Four Against Darkness simulates a four character party exploring a dungeon on a quest to slay one particularly nasty boss monster. On each turn, you randomly generate a dungeon room that gets added to your existing map. We then randomly generate what your characters discover in it, and if it is monsters, you have a chance of negotiating (and losing the initiative if the monster is hostile,) or taking the first strike. A system of discovered clues and friendly NPCs allows additional goals to emerge during play, and possibly add a campaign element to the way the game is played.
At the end of the day, it's not a game with a great deal of depth: You explore the dungeon, you slay the monsters, you loot the room. Sometimes the monsters ask you to kill a different monster. Sometimes you find a weird puzzle, or a clue that will eventually allow your characters to score an artifact. Its a simulation of 5th edition beer and pretzels game. And sometimes, that's all you want.
Not to mention the fact that it is awfully handy for testing the mechanics of other games.
Shortly after I received it as a gift I started playing it on my laptop using Keir's Dungeon Scrawl. A favorite program of mine that I've used for dozens of projects, personal and professional.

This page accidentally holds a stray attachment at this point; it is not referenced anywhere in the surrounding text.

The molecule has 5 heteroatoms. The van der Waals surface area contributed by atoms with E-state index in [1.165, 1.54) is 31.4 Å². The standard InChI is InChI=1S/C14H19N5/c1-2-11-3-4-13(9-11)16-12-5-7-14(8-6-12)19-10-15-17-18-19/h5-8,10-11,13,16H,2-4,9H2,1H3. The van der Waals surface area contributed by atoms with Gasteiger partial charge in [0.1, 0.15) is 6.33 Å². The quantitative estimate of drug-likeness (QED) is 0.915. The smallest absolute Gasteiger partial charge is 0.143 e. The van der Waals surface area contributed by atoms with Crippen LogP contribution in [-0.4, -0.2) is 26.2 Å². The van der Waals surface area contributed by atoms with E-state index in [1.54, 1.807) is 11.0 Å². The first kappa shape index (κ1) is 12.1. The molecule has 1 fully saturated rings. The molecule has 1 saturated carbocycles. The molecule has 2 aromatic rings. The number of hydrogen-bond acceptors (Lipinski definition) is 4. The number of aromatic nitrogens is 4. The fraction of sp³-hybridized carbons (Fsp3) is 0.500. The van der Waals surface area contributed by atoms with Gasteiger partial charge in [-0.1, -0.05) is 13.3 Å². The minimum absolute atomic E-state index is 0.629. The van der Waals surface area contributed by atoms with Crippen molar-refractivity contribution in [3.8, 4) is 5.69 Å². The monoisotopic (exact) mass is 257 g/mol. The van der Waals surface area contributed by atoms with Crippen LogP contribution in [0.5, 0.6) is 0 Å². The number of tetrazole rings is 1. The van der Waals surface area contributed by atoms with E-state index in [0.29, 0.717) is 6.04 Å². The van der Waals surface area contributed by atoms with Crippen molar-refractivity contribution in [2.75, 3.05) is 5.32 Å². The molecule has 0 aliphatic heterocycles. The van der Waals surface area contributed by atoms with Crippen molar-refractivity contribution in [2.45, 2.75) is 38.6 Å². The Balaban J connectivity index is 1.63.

At one point, my son climbed up onto the couch next to me while I was playing a round, and instantly figured out that this was some kind of role playing adventure game - he knows a dungeon map when he sees one - and asked if he could play, too.
This strongly resembled a heartwarming Twitter post I had seen a few days earlier about a dad who had turned Four Against Darkness into a game he played with his son. And it doesn't hurt that for against darkness has suggestions for how to convert it into a rules-light light RPG, either with or without a GM.
So, we generated some new characters, and began exploring dungeons together.
The engine for Four Against Darkness is even simpler than the engine in Tiny Dungeon. I would say the two are neck-and-neck, along with Minimo for the distinction of being the lightest role-playing games I have ever seen. Four Against Darkness is slightly crunchier, in terms of math, and a little more Lo-Fi at the same time. I would say my play preference lies more with Tiny Dungeon 2e on that front. Which is fair: it is designed to be played in a group. 4aD isn't.
However, something about that particular engine really locked in for my son. And, when he wants to run a game of his own, he often uses it as the core engine for his improvised TTRPG, minus the dungeon mapping.
It has also been a great tool for teaching him Math at home, as it involves a little addition and subtraction of numbers under 20. And taught him how to read maps.
If you are looking for a GMless game that requires some technical thought, you can't go too wrong with it.